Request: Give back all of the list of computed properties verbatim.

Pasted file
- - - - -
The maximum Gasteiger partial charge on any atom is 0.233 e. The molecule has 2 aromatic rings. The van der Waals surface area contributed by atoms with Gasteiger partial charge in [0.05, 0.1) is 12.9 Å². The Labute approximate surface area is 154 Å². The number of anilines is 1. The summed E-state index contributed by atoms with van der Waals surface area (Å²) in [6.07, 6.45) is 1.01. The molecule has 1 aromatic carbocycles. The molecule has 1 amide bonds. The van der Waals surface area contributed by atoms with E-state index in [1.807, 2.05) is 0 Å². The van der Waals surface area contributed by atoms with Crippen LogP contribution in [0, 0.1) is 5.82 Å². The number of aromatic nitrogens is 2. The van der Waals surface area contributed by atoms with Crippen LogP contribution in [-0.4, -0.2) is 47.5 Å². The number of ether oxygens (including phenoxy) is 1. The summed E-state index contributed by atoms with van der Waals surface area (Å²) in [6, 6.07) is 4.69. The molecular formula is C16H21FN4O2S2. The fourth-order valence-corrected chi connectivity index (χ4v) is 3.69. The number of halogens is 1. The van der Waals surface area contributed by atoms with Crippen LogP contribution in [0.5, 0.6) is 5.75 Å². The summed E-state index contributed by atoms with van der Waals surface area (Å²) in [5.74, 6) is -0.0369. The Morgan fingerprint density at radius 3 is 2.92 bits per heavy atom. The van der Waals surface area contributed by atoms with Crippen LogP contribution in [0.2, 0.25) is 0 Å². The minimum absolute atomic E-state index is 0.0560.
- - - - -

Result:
The maximum Gasteiger partial charge on any atom is 0.233 e. The molecule has 2 aromatic rings. The van der Waals surface area contributed by atoms with Gasteiger partial charge in [0.05, 0.1) is 12.9 Å². The Labute approximate surface area is 154 Å². The number of anilines is 1. The summed E-state index contributed by atoms with van der Waals surface area (Å²) in [6.07, 6.45) is 1.01. The molecule has 1 aromatic carbocycles. The molecule has 1 amide bonds. The van der Waals surface area contributed by atoms with E-state index in [1.807, 2.05) is 0 Å². The van der Waals surface area contributed by atoms with Crippen LogP contribution in [0, 0.1) is 5.82 Å². The number of aromatic nitrogens is 2. The van der Waals surface area contributed by atoms with Crippen LogP contribution in [-0.4, -0.2) is 47.5 Å². The number of ether oxygens (including phenoxy) is 1. The summed E-state index contributed by atoms with van der Waals surface area (Å²) in [6, 6.07) is 4.69. The molecular formula is C16H21FN4O2S2. The fourth-order valence-corrected chi connectivity index (χ4v) is 3.69. The number of halogens is 1. The van der Waals surface area contributed by atoms with Crippen LogP contribution in [0.5, 0.6) is 5.75 Å². The summed E-state index contributed by atoms with van der Waals surface area (Å²) in [5.74, 6) is -0.0369. The Morgan fingerprint density at radius 3 is 2.92 bits per heavy atom. The van der Waals surface area contributed by atoms with Crippen LogP contribution in [0.2, 0.25) is 0 Å². The minimum absolute atomic E-state index is 0.0560.